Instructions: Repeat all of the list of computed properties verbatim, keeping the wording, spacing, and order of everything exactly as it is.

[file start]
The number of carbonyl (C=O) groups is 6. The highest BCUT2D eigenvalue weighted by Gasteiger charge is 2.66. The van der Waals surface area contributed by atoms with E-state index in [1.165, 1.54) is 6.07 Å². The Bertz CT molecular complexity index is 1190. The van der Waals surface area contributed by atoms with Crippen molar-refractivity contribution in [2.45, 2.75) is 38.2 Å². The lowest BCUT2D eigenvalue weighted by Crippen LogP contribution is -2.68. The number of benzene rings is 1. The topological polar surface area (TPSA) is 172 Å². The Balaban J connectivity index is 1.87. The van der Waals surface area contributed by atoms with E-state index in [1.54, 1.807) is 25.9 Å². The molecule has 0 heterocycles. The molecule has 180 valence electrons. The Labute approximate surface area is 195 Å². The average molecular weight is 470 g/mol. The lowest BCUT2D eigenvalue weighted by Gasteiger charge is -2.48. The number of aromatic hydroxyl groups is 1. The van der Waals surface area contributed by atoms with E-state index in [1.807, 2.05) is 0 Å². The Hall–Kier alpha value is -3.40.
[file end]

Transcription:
The number of carbonyl (C=O) groups is 6. The highest BCUT2D eigenvalue weighted by Gasteiger charge is 2.66. The van der Waals surface area contributed by atoms with E-state index in [1.165, 1.54) is 6.07 Å². The Bertz CT molecular complexity index is 1190. The van der Waals surface area contributed by atoms with Crippen molar-refractivity contribution in [2.45, 2.75) is 38.2 Å². The lowest BCUT2D eigenvalue weighted by Crippen LogP contribution is -2.68. The number of benzene rings is 1. The topological polar surface area (TPSA) is 172 Å². The Balaban J connectivity index is 1.87. The van der Waals surface area contributed by atoms with E-state index in [1.54, 1.807) is 25.9 Å². The molecule has 0 heterocycles. The molecule has 180 valence electrons. The Labute approximate surface area is 195 Å². The average molecular weight is 470 g/mol. The lowest BCUT2D eigenvalue weighted by Gasteiger charge is -2.48. The number of aromatic hydroxyl groups is 1. The van der Waals surface area contributed by atoms with E-state index in [1.807, 2.05) is 0 Å². The Hall–Kier alpha value is -3.40.